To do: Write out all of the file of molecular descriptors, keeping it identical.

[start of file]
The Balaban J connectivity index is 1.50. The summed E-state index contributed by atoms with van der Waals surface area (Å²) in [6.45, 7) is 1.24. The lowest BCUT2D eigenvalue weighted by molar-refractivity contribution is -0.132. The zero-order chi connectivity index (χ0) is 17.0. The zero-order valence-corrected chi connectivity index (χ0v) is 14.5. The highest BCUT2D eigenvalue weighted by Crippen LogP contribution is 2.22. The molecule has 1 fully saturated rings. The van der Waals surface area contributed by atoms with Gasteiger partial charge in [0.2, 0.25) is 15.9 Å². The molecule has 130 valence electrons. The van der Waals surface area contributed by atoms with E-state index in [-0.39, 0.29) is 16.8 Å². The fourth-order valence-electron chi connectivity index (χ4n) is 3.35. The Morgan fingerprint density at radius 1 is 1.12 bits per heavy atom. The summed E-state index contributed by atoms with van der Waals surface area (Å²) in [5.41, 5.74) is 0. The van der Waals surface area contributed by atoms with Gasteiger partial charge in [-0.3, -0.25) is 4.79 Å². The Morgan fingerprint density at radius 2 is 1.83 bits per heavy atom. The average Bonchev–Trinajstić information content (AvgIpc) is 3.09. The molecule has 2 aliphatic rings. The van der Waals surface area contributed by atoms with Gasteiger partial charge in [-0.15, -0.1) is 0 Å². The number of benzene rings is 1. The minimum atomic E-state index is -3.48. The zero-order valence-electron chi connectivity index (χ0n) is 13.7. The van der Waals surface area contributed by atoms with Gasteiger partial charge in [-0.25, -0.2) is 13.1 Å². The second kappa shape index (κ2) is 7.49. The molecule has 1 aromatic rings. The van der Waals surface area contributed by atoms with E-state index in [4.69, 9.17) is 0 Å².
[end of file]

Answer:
The Balaban J connectivity index is 1.50. The summed E-state index contributed by atoms with van der Waals surface area (Å²) in [6.45, 7) is 1.24. The lowest BCUT2D eigenvalue weighted by molar-refractivity contribution is -0.132. The zero-order chi connectivity index (χ0) is 17.0. The zero-order valence-corrected chi connectivity index (χ0v) is 14.5. The highest BCUT2D eigenvalue weighted by Crippen LogP contribution is 2.22. The molecule has 1 fully saturated rings. The van der Waals surface area contributed by atoms with Gasteiger partial charge in [0.2, 0.25) is 15.9 Å². The molecule has 130 valence electrons. The van der Waals surface area contributed by atoms with E-state index in [-0.39, 0.29) is 16.8 Å². The fourth-order valence-electron chi connectivity index (χ4n) is 3.35. The Morgan fingerprint density at radius 1 is 1.12 bits per heavy atom. The summed E-state index contributed by atoms with van der Waals surface area (Å²) in [5.41, 5.74) is 0. The van der Waals surface area contributed by atoms with Gasteiger partial charge in [-0.3, -0.25) is 4.79 Å². The Morgan fingerprint density at radius 2 is 1.83 bits per heavy atom. The average Bonchev–Trinajstić information content (AvgIpc) is 3.09. The molecule has 2 aliphatic rings. The van der Waals surface area contributed by atoms with Gasteiger partial charge in [-0.15, -0.1) is 0 Å². The number of benzene rings is 1. The minimum atomic E-state index is -3.48. The zero-order valence-electron chi connectivity index (χ0n) is 13.7. The van der Waals surface area contributed by atoms with Gasteiger partial charge in [-0.25, -0.2) is 13.1 Å². The second kappa shape index (κ2) is 7.49. The molecule has 1 aromatic rings. The van der Waals surface area contributed by atoms with E-state index in [4.69, 9.17) is 0 Å².